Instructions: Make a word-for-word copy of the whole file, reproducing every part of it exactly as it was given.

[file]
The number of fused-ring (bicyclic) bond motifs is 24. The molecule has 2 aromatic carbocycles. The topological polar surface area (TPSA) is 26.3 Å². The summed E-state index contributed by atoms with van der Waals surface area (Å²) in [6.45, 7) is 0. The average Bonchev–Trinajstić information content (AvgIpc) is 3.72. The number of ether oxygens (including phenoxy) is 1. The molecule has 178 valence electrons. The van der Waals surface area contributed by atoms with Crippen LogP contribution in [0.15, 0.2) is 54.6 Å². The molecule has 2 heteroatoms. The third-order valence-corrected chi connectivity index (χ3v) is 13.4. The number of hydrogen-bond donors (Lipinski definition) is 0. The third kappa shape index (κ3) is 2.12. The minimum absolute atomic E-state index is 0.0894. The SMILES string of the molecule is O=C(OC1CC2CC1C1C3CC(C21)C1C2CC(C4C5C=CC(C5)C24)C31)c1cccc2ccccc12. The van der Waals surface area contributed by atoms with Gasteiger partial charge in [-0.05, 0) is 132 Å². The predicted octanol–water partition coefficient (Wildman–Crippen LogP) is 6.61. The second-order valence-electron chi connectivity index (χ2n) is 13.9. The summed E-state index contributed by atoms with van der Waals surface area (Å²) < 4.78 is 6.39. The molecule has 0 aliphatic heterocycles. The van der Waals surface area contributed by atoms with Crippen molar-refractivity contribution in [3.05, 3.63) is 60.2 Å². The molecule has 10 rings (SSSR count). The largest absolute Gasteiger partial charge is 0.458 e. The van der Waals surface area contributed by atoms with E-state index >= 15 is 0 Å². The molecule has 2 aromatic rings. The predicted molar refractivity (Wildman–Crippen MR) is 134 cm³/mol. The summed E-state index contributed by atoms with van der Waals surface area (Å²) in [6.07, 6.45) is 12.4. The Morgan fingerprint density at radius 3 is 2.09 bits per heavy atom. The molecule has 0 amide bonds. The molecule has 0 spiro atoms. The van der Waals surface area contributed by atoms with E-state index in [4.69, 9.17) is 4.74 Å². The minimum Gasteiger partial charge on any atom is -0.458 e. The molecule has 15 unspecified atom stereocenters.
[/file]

The number of fused-ring (bicyclic) bond motifs is 24. The molecule has 2 aromatic carbocycles. The topological polar surface area (TPSA) is 26.3 Å². The summed E-state index contributed by atoms with van der Waals surface area (Å²) in [6.45, 7) is 0. The average Bonchev–Trinajstić information content (AvgIpc) is 3.72. The number of ether oxygens (including phenoxy) is 1. The molecule has 178 valence electrons. The van der Waals surface area contributed by atoms with Crippen LogP contribution in [0.15, 0.2) is 54.6 Å². The molecule has 2 heteroatoms. The third-order valence-corrected chi connectivity index (χ3v) is 13.4. The number of hydrogen-bond donors (Lipinski definition) is 0. The third kappa shape index (κ3) is 2.12. The minimum absolute atomic E-state index is 0.0894. The SMILES string of the molecule is O=C(OC1CC2CC1C1C3CC(C21)C1C2CC(C4C5C=CC(C5)C24)C31)c1cccc2ccccc12. The van der Waals surface area contributed by atoms with Gasteiger partial charge in [-0.05, 0) is 132 Å². The predicted octanol–water partition coefficient (Wildman–Crippen LogP) is 6.61. The second-order valence-electron chi connectivity index (χ2n) is 13.9. The summed E-state index contributed by atoms with van der Waals surface area (Å²) < 4.78 is 6.39. The molecule has 0 aliphatic heterocycles. The van der Waals surface area contributed by atoms with Crippen molar-refractivity contribution in [3.05, 3.63) is 60.2 Å². The molecule has 10 rings (SSSR count). The largest absolute Gasteiger partial charge is 0.458 e. The van der Waals surface area contributed by atoms with E-state index >= 15 is 0 Å². The molecule has 2 aromatic rings. The predicted molar refractivity (Wildman–Crippen MR) is 134 cm³/mol. The summed E-state index contributed by atoms with van der Waals surface area (Å²) in [6.07, 6.45) is 12.4. The Morgan fingerprint density at radius 3 is 2.09 bits per heavy atom. The molecule has 0 amide bonds. The molecule has 0 spiro atoms. The van der Waals surface area contributed by atoms with E-state index in [4.69, 9.17) is 4.74 Å². The minimum Gasteiger partial charge on any atom is -0.458 e. The molecule has 15 unspecified atom stereocenters.